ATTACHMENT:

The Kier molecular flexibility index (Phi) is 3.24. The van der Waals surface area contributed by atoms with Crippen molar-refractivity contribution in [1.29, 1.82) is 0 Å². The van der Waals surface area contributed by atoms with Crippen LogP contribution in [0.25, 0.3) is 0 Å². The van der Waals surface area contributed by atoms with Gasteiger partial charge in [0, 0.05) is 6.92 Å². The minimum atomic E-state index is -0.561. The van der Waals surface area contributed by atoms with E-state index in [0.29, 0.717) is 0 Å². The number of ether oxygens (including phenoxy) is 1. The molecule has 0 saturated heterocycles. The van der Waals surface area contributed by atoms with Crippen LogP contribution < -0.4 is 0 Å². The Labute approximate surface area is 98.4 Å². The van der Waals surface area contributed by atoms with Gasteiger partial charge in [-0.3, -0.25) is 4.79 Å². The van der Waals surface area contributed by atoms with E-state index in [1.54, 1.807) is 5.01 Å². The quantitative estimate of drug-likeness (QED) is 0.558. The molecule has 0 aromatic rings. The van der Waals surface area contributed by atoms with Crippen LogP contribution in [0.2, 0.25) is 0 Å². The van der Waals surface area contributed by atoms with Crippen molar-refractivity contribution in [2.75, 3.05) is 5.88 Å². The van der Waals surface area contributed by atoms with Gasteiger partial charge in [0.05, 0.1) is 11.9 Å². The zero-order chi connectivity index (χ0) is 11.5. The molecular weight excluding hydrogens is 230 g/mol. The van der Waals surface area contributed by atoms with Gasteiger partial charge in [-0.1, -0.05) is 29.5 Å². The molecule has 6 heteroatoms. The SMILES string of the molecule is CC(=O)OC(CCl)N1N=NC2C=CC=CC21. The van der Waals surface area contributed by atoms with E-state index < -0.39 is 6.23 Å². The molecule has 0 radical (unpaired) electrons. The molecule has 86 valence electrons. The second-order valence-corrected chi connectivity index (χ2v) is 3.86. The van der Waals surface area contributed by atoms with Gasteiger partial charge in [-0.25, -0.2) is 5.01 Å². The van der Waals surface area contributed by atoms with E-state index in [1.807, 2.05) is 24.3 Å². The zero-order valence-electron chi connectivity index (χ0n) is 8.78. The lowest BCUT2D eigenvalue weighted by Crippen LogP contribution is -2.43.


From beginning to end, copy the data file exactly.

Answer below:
The Kier molecular flexibility index (Phi) is 3.24. The van der Waals surface area contributed by atoms with Crippen molar-refractivity contribution in [1.29, 1.82) is 0 Å². The van der Waals surface area contributed by atoms with Crippen LogP contribution in [0.25, 0.3) is 0 Å². The van der Waals surface area contributed by atoms with Gasteiger partial charge in [0, 0.05) is 6.92 Å². The minimum atomic E-state index is -0.561. The van der Waals surface area contributed by atoms with E-state index in [0.29, 0.717) is 0 Å². The number of ether oxygens (including phenoxy) is 1. The molecule has 0 saturated heterocycles. The van der Waals surface area contributed by atoms with Crippen LogP contribution < -0.4 is 0 Å². The Labute approximate surface area is 98.4 Å². The van der Waals surface area contributed by atoms with Gasteiger partial charge in [-0.3, -0.25) is 4.79 Å². The van der Waals surface area contributed by atoms with E-state index in [1.54, 1.807) is 5.01 Å². The quantitative estimate of drug-likeness (QED) is 0.558. The molecule has 0 aromatic rings. The van der Waals surface area contributed by atoms with Crippen LogP contribution in [0.2, 0.25) is 0 Å². The van der Waals surface area contributed by atoms with Crippen molar-refractivity contribution in [2.75, 3.05) is 5.88 Å². The van der Waals surface area contributed by atoms with Gasteiger partial charge in [0.05, 0.1) is 11.9 Å². The zero-order chi connectivity index (χ0) is 11.5. The molecular weight excluding hydrogens is 230 g/mol. The van der Waals surface area contributed by atoms with Gasteiger partial charge in [-0.1, -0.05) is 29.5 Å². The molecule has 6 heteroatoms. The SMILES string of the molecule is CC(=O)OC(CCl)N1N=NC2C=CC=CC21. The van der Waals surface area contributed by atoms with E-state index < -0.39 is 6.23 Å². The molecule has 0 radical (unpaired) electrons. The molecule has 86 valence electrons. The second-order valence-corrected chi connectivity index (χ2v) is 3.86. The van der Waals surface area contributed by atoms with Gasteiger partial charge in [-0.25, -0.2) is 5.01 Å². The van der Waals surface area contributed by atoms with E-state index in [1.807, 2.05) is 24.3 Å². The zero-order valence-electron chi connectivity index (χ0n) is 8.78. The lowest BCUT2D eigenvalue weighted by Crippen LogP contribution is -2.43.